Mississippi special-needs vouchers used more in metro areas
Many children using special-needs vouchers in Mississippi the past two years came from metro areas where more private or parochial schools are available than in rural areas.
The vouchers — also called education scholarship accounts — give public money to students to seek classes or tutoring someplace other than their local public school. A student must have a special-education plan within five years of applying for the voucher program.
A report released Monday by a legislative watchdog group shows that for the past two school years, the five districts with the largest number of students departing because of the vouchers were in Madison County, Rankin County, DeSoto County, the city of Jackson and Lamar County.
During the 2018-19 school year, Mississippi had 141 school districts, and students who received vouchers left 59 districts. The report said that 47% of all voucher students who were previously enrolled in public school came from the five districts: 42 students from Madison County, 36 from Rankin County, 25 from DeSoto County, 17 from Jackson and 17 from Lamar County.
During the 2019-20 school year, Mississippi had 139 school districts, and students who received vouchers left 68 districts. The report said that 40% of all voucher students who were previously enrolled in public school came from the five districts: 44 students from Rankin County, 39 from Madison County, 31 from DeSoto County, 21 from Lamar County and 19 from Jackson.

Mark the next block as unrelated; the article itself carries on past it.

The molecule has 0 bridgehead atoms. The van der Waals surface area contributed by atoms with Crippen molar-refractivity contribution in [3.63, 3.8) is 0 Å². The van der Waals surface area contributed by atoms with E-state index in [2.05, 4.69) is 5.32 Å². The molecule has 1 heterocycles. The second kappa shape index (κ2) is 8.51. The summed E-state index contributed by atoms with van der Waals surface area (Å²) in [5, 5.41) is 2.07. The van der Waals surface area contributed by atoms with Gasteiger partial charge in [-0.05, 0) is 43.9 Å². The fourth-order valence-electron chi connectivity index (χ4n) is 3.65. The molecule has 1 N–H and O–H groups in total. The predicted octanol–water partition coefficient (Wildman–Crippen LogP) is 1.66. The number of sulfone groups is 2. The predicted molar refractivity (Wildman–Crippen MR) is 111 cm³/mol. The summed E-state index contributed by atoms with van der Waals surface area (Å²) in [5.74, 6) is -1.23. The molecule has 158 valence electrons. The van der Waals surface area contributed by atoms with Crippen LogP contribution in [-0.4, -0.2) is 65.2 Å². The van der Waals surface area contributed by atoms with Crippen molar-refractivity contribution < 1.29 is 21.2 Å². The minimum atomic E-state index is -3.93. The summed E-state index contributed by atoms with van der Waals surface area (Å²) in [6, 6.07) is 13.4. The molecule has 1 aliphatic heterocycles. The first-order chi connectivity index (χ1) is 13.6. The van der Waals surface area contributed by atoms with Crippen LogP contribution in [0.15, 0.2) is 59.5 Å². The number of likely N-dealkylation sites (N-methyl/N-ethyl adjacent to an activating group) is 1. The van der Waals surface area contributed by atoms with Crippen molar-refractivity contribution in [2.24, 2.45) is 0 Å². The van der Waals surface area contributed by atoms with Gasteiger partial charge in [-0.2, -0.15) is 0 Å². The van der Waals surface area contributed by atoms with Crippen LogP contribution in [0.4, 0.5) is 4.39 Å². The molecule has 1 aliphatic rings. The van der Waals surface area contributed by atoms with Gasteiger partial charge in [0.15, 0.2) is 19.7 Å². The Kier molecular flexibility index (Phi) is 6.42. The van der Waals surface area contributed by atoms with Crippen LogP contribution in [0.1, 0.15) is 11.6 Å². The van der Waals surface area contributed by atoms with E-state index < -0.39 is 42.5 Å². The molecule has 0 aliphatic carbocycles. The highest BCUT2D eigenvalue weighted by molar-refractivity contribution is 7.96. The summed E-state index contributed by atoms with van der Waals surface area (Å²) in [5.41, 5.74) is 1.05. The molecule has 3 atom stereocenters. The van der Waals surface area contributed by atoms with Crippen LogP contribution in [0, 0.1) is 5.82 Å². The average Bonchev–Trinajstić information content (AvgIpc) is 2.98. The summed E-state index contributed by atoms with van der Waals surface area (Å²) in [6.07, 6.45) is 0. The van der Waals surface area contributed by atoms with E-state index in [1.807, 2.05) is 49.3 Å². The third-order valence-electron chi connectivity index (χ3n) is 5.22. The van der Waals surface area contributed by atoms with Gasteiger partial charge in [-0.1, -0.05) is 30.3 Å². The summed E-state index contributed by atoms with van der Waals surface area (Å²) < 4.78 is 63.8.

The report is by the Joint Legislative Committee on Performance Evaluation and Expenditure Review, or PEER. It said that for the 2019-20 school year, the voucher amount was $6,765. That was enough to cover tuition at some private or parochial schools, but it would cover only part of the cost at some Jackson-area private schools where tuition costs more than $15,000.
Legislators put $3 million into the voucher program for the 2018-19 school year. The state Department of Education distributed $2.2 million to parents and education providers and spent $120,698 to administer the program.
For the 2019-20 school year, legislators put $5 million into the program. The state Department of Education distributed $3.3 million and spent $146,960 to administer the program. Unused money each year was returned to the state treasury.
Supporters of the voucher program say it gives options to families that are not finding what their children need in local public schools. Opponents say it pulls money from public schools that need the funding to improve their services.
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